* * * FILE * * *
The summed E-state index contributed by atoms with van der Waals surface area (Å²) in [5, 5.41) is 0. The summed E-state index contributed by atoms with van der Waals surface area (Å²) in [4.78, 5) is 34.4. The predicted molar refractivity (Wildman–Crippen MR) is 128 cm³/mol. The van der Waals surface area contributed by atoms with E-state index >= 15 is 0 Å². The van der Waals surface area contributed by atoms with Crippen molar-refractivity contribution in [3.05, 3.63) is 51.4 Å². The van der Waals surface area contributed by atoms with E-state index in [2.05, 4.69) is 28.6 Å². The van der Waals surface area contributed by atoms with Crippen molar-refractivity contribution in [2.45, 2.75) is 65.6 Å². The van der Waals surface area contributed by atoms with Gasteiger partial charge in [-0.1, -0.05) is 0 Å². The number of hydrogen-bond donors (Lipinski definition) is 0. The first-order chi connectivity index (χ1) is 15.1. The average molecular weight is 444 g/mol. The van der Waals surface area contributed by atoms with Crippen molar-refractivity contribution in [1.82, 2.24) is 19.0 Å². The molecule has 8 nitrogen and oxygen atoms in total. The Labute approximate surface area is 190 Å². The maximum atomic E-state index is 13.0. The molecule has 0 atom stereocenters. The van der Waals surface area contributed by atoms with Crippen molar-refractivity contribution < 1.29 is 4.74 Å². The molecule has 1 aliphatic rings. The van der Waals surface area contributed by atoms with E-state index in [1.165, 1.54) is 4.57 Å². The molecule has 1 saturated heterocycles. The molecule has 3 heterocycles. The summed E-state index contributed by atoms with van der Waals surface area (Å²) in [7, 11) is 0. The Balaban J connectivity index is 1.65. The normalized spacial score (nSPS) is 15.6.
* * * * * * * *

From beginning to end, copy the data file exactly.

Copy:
The summed E-state index contributed by atoms with van der Waals surface area (Å²) in [5, 5.41) is 0. The summed E-state index contributed by atoms with van der Waals surface area (Å²) in [4.78, 5) is 34.4. The predicted molar refractivity (Wildman–Crippen MR) is 128 cm³/mol. The van der Waals surface area contributed by atoms with E-state index >= 15 is 0 Å². The van der Waals surface area contributed by atoms with Crippen molar-refractivity contribution in [3.05, 3.63) is 51.4 Å². The van der Waals surface area contributed by atoms with E-state index in [2.05, 4.69) is 28.6 Å². The van der Waals surface area contributed by atoms with Crippen molar-refractivity contribution in [2.45, 2.75) is 65.6 Å². The van der Waals surface area contributed by atoms with Gasteiger partial charge in [-0.1, -0.05) is 0 Å². The number of hydrogen-bond donors (Lipinski definition) is 0. The first-order chi connectivity index (χ1) is 15.1. The average molecular weight is 444 g/mol. The van der Waals surface area contributed by atoms with Crippen molar-refractivity contribution in [1.82, 2.24) is 19.0 Å². The molecule has 8 nitrogen and oxygen atoms in total. The Labute approximate surface area is 190 Å². The maximum atomic E-state index is 13.0. The molecule has 0 atom stereocenters. The van der Waals surface area contributed by atoms with Crippen molar-refractivity contribution < 1.29 is 4.74 Å². The molecule has 1 aliphatic rings. The van der Waals surface area contributed by atoms with E-state index in [1.165, 1.54) is 4.57 Å². The molecule has 1 saturated heterocycles. The molecule has 3 heterocycles. The summed E-state index contributed by atoms with van der Waals surface area (Å²) in [7, 11) is 0. The Balaban J connectivity index is 1.65. The normalized spacial score (nSPS) is 15.6.